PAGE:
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Why Therapy for Addiction Might Be Your First Step to Recovery

May 13, 2021

For some people, the thought of starting rehab can feel like jumping into the deep end of a pool. Just getting your toes in the water may seem like a safer way to start. That’s the same idea of using therapy to take smaller first steps towards recovery. Today, let’s talk about what this kind of therapy looks like and how it can set you up for recovery success in the future.

Counseling services for substance use disorders can be a first step towards recovery for people who don’t feel ready for inpatient options. This kind of program relies on individual, group, and family therapy sessions to help a person learn healthy strategies to cope with the desire for drugs or alcohol. They can be integrated into a weekly routine of work or school and allow a person to remain at home throughout the therapy period. For severe cases of substance use, including ones accompanied by a co-occurring mental health disorder, they can be instrumental in helping someone prepare for future residential treatment.

Not ready for rehab? Here’s why therapy for addiction and mental illness is a smart first step to recovery.

Knowing you could benefit from treatment doesn’t make everyone ready to get started right away. There are lots of reasons to feel resistant to the option. You can find smaller ways to take steps towards recovery. Counseling services or therapy can be a helpful start. It’s a safe place where you’ll be heard, understood, and encouraged. You can begin learning what you need specifically to make recovery work.

You’re ready to talk.

Everyone does some form of self-talk every day. You may encourage yourself or scold yourself for choices you’ve made. The negative self-talk, though, can even be self-destructive. There’s an advantage of sharing those thoughts in counseling. You can be honest and straightforward about how your substance use. You’re in a non-judgmental place where the focus is on helping you problem-solve in healthy ways. Being open to talking about your needs is a big first step.

You need support, but not sure how much.

When you’re in counseling, you’re going to have a lot of questions. In fact, the questions you ask are valuable. They allow a counselor to understand where you’re coming from and what’s important to you. You may be not aware of how much support you need to start and stay in recovery. This is a helpful way to find out what the road ahead might look like for you. It’s also a way to get an introduction to all the kinds of recovery support available.

Mild Versus Full-blown Addiction and Mental Illness Treatment

The level of severity for people in counseling varies. It’s based on the number of symptoms present. Those symptoms include the amount of a substance consumed, social or interpersonal problems, and cravings. A mild SUD has the fewest symptoms, and a severe SUD has the most. The proper diagnosis of a substance use disorder must be a comprehensive look at a person’s drug or alcohol use and any relevant factors in their life. Mental health is one of those factors. Undiagnosed depression, anxiety, or trauma can contribute to SUDs or relapse. These are more extensive situations where counseling can be a strong first step in treating both the substance use and the co-occurring mental health concern.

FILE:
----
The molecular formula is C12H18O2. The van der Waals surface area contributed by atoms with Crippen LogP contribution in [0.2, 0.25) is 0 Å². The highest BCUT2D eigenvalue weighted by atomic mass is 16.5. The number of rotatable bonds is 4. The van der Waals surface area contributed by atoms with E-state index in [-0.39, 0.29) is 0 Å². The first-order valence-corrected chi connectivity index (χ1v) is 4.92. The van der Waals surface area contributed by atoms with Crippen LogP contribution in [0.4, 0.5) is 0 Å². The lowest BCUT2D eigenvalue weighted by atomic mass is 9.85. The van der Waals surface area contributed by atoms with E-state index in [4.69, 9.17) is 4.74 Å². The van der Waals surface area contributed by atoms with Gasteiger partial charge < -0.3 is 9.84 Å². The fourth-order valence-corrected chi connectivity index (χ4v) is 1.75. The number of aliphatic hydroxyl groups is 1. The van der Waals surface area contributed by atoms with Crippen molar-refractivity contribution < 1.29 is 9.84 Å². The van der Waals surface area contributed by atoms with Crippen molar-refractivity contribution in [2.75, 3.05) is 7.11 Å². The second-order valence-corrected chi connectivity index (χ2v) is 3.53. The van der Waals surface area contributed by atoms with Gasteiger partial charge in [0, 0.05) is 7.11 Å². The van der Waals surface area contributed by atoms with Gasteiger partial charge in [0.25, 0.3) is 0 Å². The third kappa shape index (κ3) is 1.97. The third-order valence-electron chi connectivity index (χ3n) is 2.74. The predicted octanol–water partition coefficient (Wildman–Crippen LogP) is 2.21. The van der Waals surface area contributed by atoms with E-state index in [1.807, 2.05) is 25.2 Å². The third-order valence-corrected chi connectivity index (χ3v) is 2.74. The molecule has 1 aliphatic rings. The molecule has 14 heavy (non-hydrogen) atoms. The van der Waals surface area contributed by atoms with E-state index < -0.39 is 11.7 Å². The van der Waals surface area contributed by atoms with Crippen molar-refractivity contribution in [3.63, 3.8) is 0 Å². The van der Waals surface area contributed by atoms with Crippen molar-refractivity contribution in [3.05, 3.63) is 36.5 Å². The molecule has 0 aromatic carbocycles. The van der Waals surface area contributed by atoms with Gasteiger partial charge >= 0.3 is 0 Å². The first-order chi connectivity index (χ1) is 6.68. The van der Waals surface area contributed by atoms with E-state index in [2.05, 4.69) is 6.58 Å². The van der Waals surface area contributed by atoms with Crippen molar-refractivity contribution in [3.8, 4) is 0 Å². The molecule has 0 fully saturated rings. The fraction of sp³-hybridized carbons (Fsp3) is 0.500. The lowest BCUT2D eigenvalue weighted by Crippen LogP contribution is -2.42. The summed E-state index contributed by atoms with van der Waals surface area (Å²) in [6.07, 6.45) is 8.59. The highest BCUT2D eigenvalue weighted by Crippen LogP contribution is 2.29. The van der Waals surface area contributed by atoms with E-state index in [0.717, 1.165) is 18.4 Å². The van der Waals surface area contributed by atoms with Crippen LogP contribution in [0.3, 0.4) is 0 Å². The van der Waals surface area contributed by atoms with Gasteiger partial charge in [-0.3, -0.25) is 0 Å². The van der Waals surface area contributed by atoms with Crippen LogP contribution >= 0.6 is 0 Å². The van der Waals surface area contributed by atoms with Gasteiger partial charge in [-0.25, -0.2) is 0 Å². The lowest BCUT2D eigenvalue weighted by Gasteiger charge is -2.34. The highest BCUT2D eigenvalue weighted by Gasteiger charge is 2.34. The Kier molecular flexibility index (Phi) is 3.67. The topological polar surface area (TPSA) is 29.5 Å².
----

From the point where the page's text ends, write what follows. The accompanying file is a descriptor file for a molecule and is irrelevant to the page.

You’re not ready for inpatient commitment.

You and your family may recognize the need for inpatient treatment. It might be from relapsing, legal issues connected to drug use, or health conditions. People who accept their need for recovery can still face barriers to starting treatment. It could come from a sense of stigma of going to rehab or a belief they can quit drinking on their own. The barrier could be financial if they thought they couldn’t pay for it or health insurance wouldn’t cover it. Regular counseling is a highly accessible way to get started on recovery when you’re not ready for an inpatient option. You can maintain the same routines at home, work, and school and integrate therapy sessions into your week. Also, you have the ability to practice what you learn in therapy in between sessions, in familiar places.

What can I expect from therapy for addiction?

For in-person counseling, you can expect routine drug screenings as part of the program. Individual therapy sessions are a fundamental part of therapy for addiction, and group therapy provides peer support. Family sessions are encouraged. Your loved ones will be welcomed to participate at numerous times during the process. As they learn how to support your recovery needs in healthy ways, they will also learn how practicing their own self-care is equally important. A recovery coach provides extra support for you, and accountability groups help you stay focused on your recovery goals.

 

Origins Counseling in Dallas, Texas, made available by a well-known care provider offering a range of treatment programs targeting the recovery from substance use, mental health issues, and beyond. Our primary mission is to provide a clear path to a life of healing and restoration. We offer renowned clinical care for addiction and have the compassion and professional expertise to guide you toward lasting sobriety. For information on our programs, call us today: (844) 321-2944.

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